Jumbo attacks spur Khao Yai road rethink

Jumbo attacks spur Khao Yai road rethink

Locals coax elephants back into forest

The tourist route in Khao Yai National Park should be changed for visitors' own safety after a spate of elephant attacks, an expert said.

A wild elephant ambled past a car driving through Khao Yai National Park Monday - and gave it a kick on the way. It was the latest in a series of dangerous encounters between elephants and motorists in recent weeks. (Photo courtesy of Intarachai Panichakul)

Mattana Sri-krajang, from the Department of National Parks, Wildlife and Plant Conservation's Wildlife Research Division, said Monday that elephants in Khao Yai have been disturbed by the increasing number of vehicles and tourists over the past decade.

Tourists should avoid entering the park from Prachin Buri's Dan Nern Hom to the 3077 route as it is the main passage for wildlife, she added.

The sharp increase of vehicles and tourists have forced the elephants to move from their own areas, she said, adding the tourists should learn how to be guests when entering the park.

Her comments followed an attack Monday morning when a 30-year-old elephant reportedly raided the canteen kitchen opposite the park office.

Kanchit Srinoppawan, the park's chief, said it was the fourth elephant attack since the New Year's holiday.

In the first three incidents, elephants attacked tourists' vehicles, he said. In one case elephants attacked because a tourist honked a car horn at them.

He suggested tourists avoid turning off their cars, honking horns and flashing headlights while confronting elephants. Camera flashes were also discouraged.

Meanwhile, Sermpan Saliman, the chief of Chachoengsao's Khao Ang Rue Nai Wildlife Sanctuary, said confrontations between wild elephants and locals living near the eastern forest complex are likely to worsen due to droughts and food shortages in the deep forest.

Elephants were likely to mount raids into crop plantation areas in increasing numbers during the drought season as there is not enough water in the forest.

Food shortages in forests also drive them further out in search of food, he added.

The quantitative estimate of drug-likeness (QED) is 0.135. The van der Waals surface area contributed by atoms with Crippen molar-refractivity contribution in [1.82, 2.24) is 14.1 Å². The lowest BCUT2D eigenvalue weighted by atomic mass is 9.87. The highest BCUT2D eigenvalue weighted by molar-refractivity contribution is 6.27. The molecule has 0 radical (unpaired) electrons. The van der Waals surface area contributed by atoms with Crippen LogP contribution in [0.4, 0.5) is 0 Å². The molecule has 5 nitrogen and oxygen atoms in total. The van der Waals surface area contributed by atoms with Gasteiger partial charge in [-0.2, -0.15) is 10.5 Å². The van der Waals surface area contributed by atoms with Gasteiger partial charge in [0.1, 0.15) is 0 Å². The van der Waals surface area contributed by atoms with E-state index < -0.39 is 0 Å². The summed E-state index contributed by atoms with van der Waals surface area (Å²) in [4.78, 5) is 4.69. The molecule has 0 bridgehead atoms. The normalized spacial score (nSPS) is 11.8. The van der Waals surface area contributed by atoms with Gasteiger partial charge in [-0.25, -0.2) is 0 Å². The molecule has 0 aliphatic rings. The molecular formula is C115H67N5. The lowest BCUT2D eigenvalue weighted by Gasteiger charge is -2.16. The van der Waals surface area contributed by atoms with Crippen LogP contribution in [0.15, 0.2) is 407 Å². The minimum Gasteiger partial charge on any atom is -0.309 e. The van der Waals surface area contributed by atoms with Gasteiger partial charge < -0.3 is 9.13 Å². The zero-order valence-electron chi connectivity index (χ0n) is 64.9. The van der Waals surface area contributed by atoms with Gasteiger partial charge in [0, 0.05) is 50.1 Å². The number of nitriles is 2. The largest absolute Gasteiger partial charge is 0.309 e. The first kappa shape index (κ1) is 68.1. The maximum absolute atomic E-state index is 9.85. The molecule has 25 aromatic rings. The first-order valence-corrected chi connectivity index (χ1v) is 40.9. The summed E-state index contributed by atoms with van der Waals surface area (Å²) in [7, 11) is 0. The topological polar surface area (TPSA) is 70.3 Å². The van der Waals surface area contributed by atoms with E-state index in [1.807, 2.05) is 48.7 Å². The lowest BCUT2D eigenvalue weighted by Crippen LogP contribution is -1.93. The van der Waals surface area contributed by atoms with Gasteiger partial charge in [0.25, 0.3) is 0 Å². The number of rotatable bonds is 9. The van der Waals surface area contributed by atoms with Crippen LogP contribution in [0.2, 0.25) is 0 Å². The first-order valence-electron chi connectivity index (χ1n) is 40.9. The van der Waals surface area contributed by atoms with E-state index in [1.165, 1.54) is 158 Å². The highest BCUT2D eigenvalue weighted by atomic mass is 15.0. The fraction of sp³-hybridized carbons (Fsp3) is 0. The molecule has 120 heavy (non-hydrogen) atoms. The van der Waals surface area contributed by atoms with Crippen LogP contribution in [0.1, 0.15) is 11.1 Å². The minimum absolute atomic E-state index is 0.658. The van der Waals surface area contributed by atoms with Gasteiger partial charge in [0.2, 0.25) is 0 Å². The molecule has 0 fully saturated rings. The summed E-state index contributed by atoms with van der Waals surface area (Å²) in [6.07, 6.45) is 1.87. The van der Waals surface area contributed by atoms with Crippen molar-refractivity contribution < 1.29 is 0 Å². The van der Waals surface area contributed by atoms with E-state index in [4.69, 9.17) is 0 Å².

He said special task forces made up of locals and officials were formed to coax elephants back into the forest.

Meetings with locals were also held to inform them about possible confrontations, and suggesting how to handle the elephants to avoid unnecessary harm to the wildlife.

"We don't want to see the elephants being poisoned or shot dead after eating the farmers' crops," he said.

Locals have encroached on elephant-occupied forests, he said.

They have built houses and grown cash crops such as maize and sugar cane which are preferred by elephants who often leave the forest searching for food. This has led to conflicts between locals and wild elephants.

A recent department survey estimated there are about 350 wild elephants in the wildlife sanctuary, up from 170 last decade.

Mr Sermpan said wild elephants in the sanctuary live in crowded conditions, which requires a solution. Birth control could be one option. 

"I think the best solution is moving some of them elsewhere, which is a decision that must be taken by the department," he said.

He also cited a study showing that about 60 national parks can take new elephants into their habitats, but added it is a sensitive issue that needs further research.

The photos below, courtesy of Intarachai Panichakul, show that elephants are currently a problem at Khai Yai National Park - but not that elephants are not the only animals interacting with humans.

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